Trou de Bone
The small island of Maré in fact is an uprised coral atoll. The movement of tectonic plates rose it above the sea level, exposing the Miocene limestone layers to the tropical climate and the incredible force of hurricanes.
Map of the site
If you see this after your page is loaded completely, leafletJS files are missing.
Rain and groundwater have created countless sinkholes and caves on the surface of the island. In satellite images are seen some 50 sinkholes, but the dense bush and forest hide a lot more.
In earlier times sea level was lower than now – 15,000 years ago it was by 100 m lower. Now the lower part of these sinkholes is submerged.
There is fresh rainwater in these sinkholes – although the deepest parts in some of these unusual lakes are slightly saline. Small (and not so small) creatures live in these lakes and most likely many of these small animals – crustaceans and others – are endemic, found only in these caves – although they still are waiting for their discovery.
Many of these sinkholes (just like the similar cenotes in Mexico) are considered to be sacred and permission from local people should be asked before visiting them.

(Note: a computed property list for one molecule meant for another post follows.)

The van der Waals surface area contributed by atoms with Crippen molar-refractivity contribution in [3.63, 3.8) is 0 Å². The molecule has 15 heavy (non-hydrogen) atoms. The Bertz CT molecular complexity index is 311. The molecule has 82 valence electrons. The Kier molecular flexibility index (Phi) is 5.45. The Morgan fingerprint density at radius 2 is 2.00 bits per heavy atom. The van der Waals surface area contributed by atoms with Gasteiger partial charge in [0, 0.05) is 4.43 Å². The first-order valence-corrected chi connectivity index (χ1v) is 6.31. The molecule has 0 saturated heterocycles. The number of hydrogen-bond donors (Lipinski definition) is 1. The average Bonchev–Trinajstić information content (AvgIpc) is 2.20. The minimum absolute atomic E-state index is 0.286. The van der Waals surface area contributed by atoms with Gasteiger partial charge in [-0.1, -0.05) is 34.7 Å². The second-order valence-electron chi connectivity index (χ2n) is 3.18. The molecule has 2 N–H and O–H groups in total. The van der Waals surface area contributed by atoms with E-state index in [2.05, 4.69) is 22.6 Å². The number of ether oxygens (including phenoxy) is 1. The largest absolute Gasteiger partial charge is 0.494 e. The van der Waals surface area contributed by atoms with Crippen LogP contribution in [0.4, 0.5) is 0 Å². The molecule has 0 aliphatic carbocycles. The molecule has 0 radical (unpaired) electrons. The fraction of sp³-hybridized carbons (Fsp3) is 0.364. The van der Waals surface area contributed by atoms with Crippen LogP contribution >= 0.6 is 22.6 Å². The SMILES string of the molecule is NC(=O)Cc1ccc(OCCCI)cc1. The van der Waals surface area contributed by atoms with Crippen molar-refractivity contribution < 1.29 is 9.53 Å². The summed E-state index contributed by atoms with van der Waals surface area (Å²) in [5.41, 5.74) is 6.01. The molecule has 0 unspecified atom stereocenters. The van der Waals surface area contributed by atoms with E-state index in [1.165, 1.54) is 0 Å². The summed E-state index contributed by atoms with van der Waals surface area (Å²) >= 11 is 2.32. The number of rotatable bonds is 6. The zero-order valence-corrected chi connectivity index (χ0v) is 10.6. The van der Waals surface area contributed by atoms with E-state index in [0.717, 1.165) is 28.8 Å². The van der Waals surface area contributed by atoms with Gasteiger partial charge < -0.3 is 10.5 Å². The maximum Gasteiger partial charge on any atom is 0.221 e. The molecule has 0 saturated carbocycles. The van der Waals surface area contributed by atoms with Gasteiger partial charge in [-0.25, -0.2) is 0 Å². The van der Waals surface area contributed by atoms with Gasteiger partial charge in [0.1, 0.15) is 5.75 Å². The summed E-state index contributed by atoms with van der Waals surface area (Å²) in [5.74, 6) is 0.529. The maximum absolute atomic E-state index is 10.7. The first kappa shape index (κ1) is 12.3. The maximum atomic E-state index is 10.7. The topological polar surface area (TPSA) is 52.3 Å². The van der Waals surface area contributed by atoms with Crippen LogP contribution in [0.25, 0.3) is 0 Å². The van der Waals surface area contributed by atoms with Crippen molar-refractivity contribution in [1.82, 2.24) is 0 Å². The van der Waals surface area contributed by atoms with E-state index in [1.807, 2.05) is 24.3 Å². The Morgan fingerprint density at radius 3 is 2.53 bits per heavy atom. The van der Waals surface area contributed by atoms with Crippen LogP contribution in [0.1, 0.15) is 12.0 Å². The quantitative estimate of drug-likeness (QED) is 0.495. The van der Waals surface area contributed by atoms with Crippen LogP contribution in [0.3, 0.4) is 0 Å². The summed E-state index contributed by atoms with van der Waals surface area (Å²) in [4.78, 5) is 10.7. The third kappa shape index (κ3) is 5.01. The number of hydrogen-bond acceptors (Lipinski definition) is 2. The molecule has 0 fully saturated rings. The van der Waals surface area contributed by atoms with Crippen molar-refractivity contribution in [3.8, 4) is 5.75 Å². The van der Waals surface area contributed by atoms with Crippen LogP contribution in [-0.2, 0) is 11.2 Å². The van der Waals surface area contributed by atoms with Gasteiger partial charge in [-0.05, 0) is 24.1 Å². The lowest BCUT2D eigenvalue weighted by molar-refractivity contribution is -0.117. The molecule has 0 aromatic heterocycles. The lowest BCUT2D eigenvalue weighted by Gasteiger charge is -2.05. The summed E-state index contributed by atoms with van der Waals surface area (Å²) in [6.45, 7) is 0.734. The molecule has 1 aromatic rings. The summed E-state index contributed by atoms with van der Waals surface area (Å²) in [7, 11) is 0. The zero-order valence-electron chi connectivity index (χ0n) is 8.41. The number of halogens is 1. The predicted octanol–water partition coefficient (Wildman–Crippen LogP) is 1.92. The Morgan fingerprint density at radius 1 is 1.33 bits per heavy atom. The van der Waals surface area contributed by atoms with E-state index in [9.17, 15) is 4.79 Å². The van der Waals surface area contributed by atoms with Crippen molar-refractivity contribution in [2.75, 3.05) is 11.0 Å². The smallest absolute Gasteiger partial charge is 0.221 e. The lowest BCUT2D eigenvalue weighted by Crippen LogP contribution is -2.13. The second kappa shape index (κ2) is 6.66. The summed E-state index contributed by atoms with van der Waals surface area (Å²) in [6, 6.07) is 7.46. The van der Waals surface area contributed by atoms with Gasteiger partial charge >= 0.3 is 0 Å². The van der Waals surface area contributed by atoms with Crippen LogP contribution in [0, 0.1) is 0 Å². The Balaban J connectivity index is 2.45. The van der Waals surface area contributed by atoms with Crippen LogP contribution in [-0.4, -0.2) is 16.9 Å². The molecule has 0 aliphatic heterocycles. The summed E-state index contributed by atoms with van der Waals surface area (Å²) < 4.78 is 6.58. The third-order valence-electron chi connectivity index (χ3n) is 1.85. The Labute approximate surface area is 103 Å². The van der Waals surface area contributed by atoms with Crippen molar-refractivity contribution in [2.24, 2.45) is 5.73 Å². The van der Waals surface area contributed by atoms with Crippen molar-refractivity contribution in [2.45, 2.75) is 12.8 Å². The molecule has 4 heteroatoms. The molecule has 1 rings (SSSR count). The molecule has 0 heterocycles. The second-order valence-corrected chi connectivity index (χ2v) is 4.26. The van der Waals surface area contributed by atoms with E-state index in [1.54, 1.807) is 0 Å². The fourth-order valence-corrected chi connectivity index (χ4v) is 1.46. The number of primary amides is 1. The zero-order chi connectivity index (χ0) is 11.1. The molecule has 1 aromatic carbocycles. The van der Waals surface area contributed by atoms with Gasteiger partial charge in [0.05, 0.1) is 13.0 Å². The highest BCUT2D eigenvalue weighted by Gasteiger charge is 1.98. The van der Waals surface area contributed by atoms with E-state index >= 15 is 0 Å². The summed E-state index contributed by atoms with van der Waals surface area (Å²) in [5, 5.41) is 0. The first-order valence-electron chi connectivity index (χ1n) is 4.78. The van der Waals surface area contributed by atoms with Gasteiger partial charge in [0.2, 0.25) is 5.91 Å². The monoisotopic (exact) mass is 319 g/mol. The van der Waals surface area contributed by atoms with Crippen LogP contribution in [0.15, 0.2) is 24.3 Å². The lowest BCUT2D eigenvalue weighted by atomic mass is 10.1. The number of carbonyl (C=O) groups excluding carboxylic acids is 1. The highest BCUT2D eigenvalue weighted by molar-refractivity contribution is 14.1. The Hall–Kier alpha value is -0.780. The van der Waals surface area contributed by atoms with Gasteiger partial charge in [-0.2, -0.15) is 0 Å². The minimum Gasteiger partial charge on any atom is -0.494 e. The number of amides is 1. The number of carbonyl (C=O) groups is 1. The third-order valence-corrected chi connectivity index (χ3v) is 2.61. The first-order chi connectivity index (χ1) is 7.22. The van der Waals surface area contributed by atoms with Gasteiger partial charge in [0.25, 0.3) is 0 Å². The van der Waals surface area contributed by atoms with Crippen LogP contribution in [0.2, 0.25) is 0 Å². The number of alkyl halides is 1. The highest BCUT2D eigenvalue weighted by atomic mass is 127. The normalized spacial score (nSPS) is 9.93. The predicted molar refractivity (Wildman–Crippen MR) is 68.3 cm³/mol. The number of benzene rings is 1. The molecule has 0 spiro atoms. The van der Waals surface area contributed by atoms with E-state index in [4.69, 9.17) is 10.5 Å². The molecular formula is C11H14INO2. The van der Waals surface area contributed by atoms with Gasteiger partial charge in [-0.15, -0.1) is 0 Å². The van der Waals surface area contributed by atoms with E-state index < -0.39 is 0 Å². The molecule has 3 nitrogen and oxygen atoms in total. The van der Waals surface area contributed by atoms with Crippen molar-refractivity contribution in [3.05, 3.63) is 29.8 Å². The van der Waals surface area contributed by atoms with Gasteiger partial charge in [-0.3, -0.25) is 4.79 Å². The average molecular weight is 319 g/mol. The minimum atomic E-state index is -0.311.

Trou de Bone is one of the best known sinkholes in Maré Island. The entrance part is some 30 m wide. The sinkhole is approximately 40 m deep, with a lake in it. The roots of large banyan trees reach the water, creating a feeling of a lush tropical garden. The sinkhole has a fine echo effect.
This category includes outstanding sinkholes – large natural depressions or holes, which for most the part represent collapsed caves.
There are many factors that can make lakes, sea bays, or rivers unusual. Some lakes have unusual chemical properties and even do not contain water at all – such as lava lakes. Others may have unusual animals living in them or… legends about such animals.
New Caledonia does not belong to mainstream tourist destinations but this Pacific island country is a true gem with many unusual landmarks. The most interesting landmarks are unique ecosystems, various karst formations, and some exciting finds of fossils.
Lonely Planet Vanuatu & New Caledonia is your passport to the most relevant, up-to-date advice on what to see and skip, and what hidden discoveries await you. Stare into the volcanic cauldron of Vanuatu’s Mt Yasur; eat snails by turquoise coves on New Caledonia’s Ile des Pins; or discover the traditional tribal culture.